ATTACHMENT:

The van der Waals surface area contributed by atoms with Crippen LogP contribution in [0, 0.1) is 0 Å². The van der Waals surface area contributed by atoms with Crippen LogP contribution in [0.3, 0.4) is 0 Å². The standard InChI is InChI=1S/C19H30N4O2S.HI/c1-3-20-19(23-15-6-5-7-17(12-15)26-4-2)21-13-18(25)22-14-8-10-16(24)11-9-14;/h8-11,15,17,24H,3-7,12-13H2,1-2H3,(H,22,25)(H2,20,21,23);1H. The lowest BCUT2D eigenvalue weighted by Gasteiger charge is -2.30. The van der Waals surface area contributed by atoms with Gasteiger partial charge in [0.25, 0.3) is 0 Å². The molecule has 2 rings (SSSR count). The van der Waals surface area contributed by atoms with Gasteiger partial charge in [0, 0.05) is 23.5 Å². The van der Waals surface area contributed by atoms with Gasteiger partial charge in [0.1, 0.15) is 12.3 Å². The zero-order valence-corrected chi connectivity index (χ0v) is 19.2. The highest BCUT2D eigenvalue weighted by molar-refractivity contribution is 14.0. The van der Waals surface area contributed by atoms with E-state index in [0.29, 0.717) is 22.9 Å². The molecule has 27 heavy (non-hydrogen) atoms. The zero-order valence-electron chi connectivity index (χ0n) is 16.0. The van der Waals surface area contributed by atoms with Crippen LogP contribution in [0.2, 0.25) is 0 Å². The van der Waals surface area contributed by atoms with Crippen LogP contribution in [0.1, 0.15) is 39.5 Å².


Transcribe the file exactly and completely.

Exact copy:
The van der Waals surface area contributed by atoms with Crippen LogP contribution in [0, 0.1) is 0 Å². The van der Waals surface area contributed by atoms with Crippen LogP contribution in [0.3, 0.4) is 0 Å². The standard InChI is InChI=1S/C19H30N4O2S.HI/c1-3-20-19(23-15-6-5-7-17(12-15)26-4-2)21-13-18(25)22-14-8-10-16(24)11-9-14;/h8-11,15,17,24H,3-7,12-13H2,1-2H3,(H,22,25)(H2,20,21,23);1H. The lowest BCUT2D eigenvalue weighted by Gasteiger charge is -2.30. The van der Waals surface area contributed by atoms with Gasteiger partial charge in [0.25, 0.3) is 0 Å². The molecule has 2 rings (SSSR count). The van der Waals surface area contributed by atoms with Gasteiger partial charge in [0, 0.05) is 23.5 Å². The van der Waals surface area contributed by atoms with Gasteiger partial charge in [0.1, 0.15) is 12.3 Å². The zero-order valence-corrected chi connectivity index (χ0v) is 19.2. The highest BCUT2D eigenvalue weighted by molar-refractivity contribution is 14.0. The van der Waals surface area contributed by atoms with E-state index in [0.29, 0.717) is 22.9 Å². The molecule has 27 heavy (non-hydrogen) atoms. The zero-order valence-electron chi connectivity index (χ0n) is 16.0. The van der Waals surface area contributed by atoms with Crippen LogP contribution in [0.2, 0.25) is 0 Å². The van der Waals surface area contributed by atoms with Crippen LogP contribution in [0.1, 0.15) is 39.5 Å².